Columnist discusses the benefit of naps.
By Christopher Liu, ’20.
Life Is Hard
Have you ever imagined what it would be like to be stuck in quicksand? Have you ever wondered what it would be like to float aimlessly in outer space? Have you ever thought about what it would be like to sink to the bottom of the ocean? Being trapped is a unique feeling. We sometimes feel overwhelmed. We sometimes feel claustrophobic. We sometimes feel empty. But sometimes, this trap is more figurative than literal. Stress is a figurative trap. When we’re stressed, there is a sense of powerlessness that follows suit. This specific sense of powerlessness can be scary and destroy a person’s sense of meaning and value. Feeling powerless is very dangerous. It can destroy your identity. Life can feel like a trap. It’s scary to believe that you are trapped in a life you are unhappy with. It is scary to drift in an empty space.
There is one trap in particular that I want to talk about. Aside from the pervasive trap of stress, there is also the all-powerful trap of sleep. A discussion of sleep always includes an examination of time, work, and internal clocks. In this case, I want to talk about sleep as a trap people fall into. Specifically, I want to talk about the figurative trap of time.
Tired, Ruined Lives
As an underclassman, I couldn’t sleep. I didn’t manage my time well. I did way too many clubs. I also binged way too many TV shows. I remember pulling many late nights for some clubs. I remember blankly staring at my computer screen. I also remember a lot of tossing and turning and extreme irritability to the slightest noise. At some point, I developed insomnia. The days felt like they were way too long. The nights felt like they were way too short. I was somehow able to keep up with classes, but everything started to blur. Days, weeks, and months didn’t seem to matter anymore. My days became an amorphous stretch of time. One day led to another. There were no breaks whatsoever. It was like losing time. And because of this, life was empty. This is the trap of time and sleep. Not sleeping will ruin your life.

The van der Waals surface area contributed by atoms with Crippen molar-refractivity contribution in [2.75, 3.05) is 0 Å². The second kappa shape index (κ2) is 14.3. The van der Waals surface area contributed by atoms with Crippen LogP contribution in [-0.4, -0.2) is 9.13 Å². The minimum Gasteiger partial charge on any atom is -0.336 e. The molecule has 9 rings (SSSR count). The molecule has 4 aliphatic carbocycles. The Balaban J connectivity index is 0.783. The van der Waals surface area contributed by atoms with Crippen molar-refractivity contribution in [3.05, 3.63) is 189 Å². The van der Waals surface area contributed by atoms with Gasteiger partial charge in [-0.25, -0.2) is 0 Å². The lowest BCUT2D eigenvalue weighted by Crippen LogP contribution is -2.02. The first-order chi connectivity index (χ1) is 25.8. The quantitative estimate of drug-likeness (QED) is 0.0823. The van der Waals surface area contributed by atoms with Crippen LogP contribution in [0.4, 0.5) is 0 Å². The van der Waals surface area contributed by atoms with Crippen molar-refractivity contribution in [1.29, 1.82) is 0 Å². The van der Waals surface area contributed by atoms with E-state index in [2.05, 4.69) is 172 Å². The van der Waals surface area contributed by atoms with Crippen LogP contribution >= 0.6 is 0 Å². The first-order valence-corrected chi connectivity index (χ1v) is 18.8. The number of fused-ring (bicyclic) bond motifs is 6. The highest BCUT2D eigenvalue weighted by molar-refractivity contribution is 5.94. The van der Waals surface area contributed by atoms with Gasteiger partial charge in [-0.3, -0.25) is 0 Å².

Nap It Out
The costs of too little sleep are a serious issue. Problems related to sleep range from depression to serious physical health risks. I believe that naps are the solution to life’s problems. According to a study by the University of Michigan, people were less impulsive and had a greater tolerance for frustration after a one-hour nap. The researcher believed sleeping could give people more distance from an emotional event.
Aside from mood, naps can also improve learning. According to the American Psychological Association, naps can improve performance in areas such as reaction time, logical reasoning and symbol recognition. Recently, I have discovered a newfound love for naps.
I believe that there should be more help for sleep problems in high school. Currently, there’s a lot of awareness for mental health for teens. While I believe we should deal with the issue of mental health, I believe sleep issues are a root of the mental health problem. According to an article from Psychology Today, most college counseling centers have resources for stress management and developing better sleeping habits. The University of Pennsylvania even has Penn Sleep Centers that provide state-of-the-art diagnostic services and treatment for the full range of sleep disorders.
All in all, if you’re having problems in high school, a nap might help.